Shark fishing has been banned from all of metropolitan Perth's beaches, in order to protect swimmers. The deployment of wire trace, which is necessary to catch sharks, is now prohibited within 800 metres of the shore, effective November 3rd. "Fishing for large sharks from metropolitan swimming beaches is simply incompatible with community values and community safety", explained WA Fisheries Minister Don Punch. "This reform is simple, effective, easy to understand and most importantly puts community safety first".
Yahoo News Australia
New president and deputy president elected in Shire of Denmark
The Shire of Denmark has elected Kingsley Gibson as its new president and Jan Lewis as deputy president following the recent local government elections. Cr Gibson, who previously served as the deputy Shire president, expressed his gratitude to the council for their support. Two new councillors, Dominic Youel and Aaron Wiggins, were also sworn in, along with the re-elected councillors Nathan Devenport, Janine Phillips, and Shire president Gibson. Cr Gibson acknowledged the traditional owners of the land, as well as the service of former president Ceinwen Gearon and Cr Donald Clarke.
Report: $326m government funding brings no improvements to Mornington Island
The $326m invested by government agencies in Mornington Island, Queensland, over the past five years, have brought about no consistent improvements, according to a KPMG audit. More than 75% of the funding came from the state government, with the federal government providing 17% and the remainder offered by local government. However, the report said, "community members reported that government-funded policies and services were not holistically meeting their needs" in areas including education, employment, physical and mental health, and social housing. "Us black people and white people of Australia, all of our money was wasted with no outcomes", said Mornington Island Mayor Kyle Yahner. "It breaks my heart, it's not just the expenditure but it's people still with no opportunities, still failing school, still going to jail, still sick". The report was commissioned by Housing Minister Meaghan Scanlon, who says that the government is considering the implementation of one its key recommendations - the appointment of a local decision-making body for the community.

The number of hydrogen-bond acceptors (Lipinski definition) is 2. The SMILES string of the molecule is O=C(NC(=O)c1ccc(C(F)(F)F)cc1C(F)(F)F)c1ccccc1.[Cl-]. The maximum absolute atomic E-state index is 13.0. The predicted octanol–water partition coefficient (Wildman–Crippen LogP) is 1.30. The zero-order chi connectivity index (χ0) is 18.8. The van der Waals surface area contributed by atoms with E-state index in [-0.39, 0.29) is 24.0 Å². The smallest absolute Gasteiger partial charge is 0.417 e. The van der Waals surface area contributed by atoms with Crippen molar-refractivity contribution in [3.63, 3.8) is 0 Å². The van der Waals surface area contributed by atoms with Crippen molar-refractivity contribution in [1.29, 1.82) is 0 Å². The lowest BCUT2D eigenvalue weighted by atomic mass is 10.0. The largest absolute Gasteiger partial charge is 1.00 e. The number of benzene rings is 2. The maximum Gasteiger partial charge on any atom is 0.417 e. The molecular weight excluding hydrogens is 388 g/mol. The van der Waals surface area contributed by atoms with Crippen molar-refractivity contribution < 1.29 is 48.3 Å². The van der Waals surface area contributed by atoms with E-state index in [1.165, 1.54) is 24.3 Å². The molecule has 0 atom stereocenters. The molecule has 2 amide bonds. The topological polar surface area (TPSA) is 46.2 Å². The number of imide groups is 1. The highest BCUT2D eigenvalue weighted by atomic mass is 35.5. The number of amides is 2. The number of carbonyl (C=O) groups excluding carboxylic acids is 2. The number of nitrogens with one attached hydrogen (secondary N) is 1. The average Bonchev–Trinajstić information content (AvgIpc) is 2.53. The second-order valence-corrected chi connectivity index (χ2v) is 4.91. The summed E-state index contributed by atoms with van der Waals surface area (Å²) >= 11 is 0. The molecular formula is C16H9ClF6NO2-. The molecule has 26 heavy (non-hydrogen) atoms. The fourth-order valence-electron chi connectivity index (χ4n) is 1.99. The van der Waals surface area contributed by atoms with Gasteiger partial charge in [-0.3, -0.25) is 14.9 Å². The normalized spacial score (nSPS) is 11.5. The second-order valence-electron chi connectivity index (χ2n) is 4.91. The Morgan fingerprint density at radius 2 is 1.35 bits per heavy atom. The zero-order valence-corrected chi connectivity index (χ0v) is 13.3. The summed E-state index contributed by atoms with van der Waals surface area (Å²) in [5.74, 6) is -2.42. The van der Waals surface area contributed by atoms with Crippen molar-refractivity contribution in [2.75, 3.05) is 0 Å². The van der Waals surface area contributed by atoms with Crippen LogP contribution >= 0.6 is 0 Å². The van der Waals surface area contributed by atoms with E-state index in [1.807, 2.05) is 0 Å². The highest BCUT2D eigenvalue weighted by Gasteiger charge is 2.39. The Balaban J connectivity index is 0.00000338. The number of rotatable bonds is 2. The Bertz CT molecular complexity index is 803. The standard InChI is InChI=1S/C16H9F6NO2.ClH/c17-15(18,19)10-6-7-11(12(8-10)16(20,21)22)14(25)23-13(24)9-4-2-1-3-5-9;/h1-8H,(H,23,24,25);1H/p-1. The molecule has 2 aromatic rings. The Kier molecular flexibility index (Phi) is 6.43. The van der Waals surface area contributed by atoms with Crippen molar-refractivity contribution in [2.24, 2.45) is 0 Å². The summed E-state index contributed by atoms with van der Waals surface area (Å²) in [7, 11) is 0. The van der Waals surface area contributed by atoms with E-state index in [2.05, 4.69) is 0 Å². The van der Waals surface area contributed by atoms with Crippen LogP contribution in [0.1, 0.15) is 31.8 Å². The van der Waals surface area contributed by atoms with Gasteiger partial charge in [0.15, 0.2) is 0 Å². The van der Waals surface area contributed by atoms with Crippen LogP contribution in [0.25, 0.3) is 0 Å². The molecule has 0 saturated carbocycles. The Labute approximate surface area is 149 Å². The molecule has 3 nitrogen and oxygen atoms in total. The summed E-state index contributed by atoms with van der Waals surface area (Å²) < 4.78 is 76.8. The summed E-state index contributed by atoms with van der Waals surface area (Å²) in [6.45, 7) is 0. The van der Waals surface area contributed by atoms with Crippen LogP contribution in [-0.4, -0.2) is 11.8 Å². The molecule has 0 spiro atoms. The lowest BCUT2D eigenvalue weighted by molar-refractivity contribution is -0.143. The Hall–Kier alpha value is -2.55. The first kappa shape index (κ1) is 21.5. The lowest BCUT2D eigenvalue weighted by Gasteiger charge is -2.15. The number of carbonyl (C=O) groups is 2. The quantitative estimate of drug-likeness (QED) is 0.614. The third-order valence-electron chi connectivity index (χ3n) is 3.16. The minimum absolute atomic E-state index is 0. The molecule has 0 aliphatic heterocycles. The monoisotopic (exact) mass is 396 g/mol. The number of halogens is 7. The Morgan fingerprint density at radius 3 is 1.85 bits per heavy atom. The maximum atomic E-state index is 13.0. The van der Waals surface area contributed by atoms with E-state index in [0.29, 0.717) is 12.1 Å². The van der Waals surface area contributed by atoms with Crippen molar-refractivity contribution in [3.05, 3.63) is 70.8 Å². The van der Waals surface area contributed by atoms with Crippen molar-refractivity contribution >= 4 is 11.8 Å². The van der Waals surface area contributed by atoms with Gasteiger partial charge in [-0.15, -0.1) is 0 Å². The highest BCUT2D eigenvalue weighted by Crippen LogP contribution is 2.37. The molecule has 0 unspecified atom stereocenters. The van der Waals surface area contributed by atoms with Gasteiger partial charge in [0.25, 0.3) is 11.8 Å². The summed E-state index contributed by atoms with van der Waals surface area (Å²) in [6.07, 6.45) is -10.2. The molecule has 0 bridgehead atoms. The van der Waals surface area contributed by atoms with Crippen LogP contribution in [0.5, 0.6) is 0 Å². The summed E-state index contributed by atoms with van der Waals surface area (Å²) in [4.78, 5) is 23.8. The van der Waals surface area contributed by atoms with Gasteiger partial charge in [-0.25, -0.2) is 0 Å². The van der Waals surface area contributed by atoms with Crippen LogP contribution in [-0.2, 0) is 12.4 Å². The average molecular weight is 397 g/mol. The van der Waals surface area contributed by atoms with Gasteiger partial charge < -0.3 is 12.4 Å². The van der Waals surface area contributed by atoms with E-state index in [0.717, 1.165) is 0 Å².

Global Local: The value of trust
Newsletter | 11-min read ⌛
Are we living in an age of post-trust politics?
As LGIU celebrates its 40th anniversary, local government faces a pivotal moment. Traditional challenges like funding and growing demand for services and infrastructure clash with emerging issues such as climate change, populism, and complex technology. The LGIU@40 campaign leverages our deep experience in local government yet fixes on the future. Focusing on three key areas – participation, trust, and finance – we've collaborated with members and the broader sector to develop innovative approaches for improving local government. A manifesto, set to be published at the end of the year, will offer a roadmap to transition from aspirations to actions and establish a solid foundation for local government to successfully exploit the opportunities and overcome the difficulties ahead.
What's in this edition that can help?
A brand new trust collection, with an exploration of challenges from working with communities to working with partners. How councils can recover trust in an age of misinformation. Digging into the data: drivers of trust. Plus collaborative approaches to building better relationships between citizen and state.
Plus a new Global Local executive panel with insights from senior decision makers in local government. LGIU members and paid Global Local subscribers can attend free!
Getting the most out of your LGIU membership